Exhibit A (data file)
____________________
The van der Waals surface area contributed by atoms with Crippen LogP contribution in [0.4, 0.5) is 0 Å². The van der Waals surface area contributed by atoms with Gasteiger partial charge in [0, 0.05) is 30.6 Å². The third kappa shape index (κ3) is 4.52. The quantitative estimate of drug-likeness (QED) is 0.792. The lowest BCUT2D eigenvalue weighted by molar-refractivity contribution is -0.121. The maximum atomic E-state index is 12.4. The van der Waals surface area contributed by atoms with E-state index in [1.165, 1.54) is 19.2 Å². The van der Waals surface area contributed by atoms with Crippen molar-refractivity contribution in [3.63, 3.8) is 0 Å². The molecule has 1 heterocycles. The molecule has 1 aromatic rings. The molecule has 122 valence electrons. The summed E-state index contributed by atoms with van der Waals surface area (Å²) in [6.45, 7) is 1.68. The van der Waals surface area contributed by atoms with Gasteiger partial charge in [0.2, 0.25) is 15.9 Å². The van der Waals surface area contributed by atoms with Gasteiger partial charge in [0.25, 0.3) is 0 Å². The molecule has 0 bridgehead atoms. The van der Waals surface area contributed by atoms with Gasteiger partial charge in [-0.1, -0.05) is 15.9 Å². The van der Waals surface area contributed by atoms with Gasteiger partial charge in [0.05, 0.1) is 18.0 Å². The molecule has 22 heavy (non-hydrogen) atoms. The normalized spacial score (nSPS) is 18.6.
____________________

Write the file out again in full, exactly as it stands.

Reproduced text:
The van der Waals surface area contributed by atoms with Crippen LogP contribution in [0.4, 0.5) is 0 Å². The van der Waals surface area contributed by atoms with Gasteiger partial charge in [0, 0.05) is 30.6 Å². The third kappa shape index (κ3) is 4.52. The quantitative estimate of drug-likeness (QED) is 0.792. The lowest BCUT2D eigenvalue weighted by molar-refractivity contribution is -0.121. The maximum atomic E-state index is 12.4. The van der Waals surface area contributed by atoms with E-state index in [1.165, 1.54) is 19.2 Å². The van der Waals surface area contributed by atoms with Crippen molar-refractivity contribution in [3.63, 3.8) is 0 Å². The molecule has 1 heterocycles. The molecule has 1 aromatic rings. The molecule has 122 valence electrons. The summed E-state index contributed by atoms with van der Waals surface area (Å²) in [6.45, 7) is 1.68. The van der Waals surface area contributed by atoms with Gasteiger partial charge in [0.2, 0.25) is 15.9 Å². The van der Waals surface area contributed by atoms with Gasteiger partial charge in [0.25, 0.3) is 0 Å². The molecule has 0 bridgehead atoms. The van der Waals surface area contributed by atoms with Gasteiger partial charge in [-0.1, -0.05) is 15.9 Å². The van der Waals surface area contributed by atoms with Gasteiger partial charge in [0.05, 0.1) is 18.0 Å². The molecule has 22 heavy (non-hydrogen) atoms. The normalized spacial score (nSPS) is 18.6.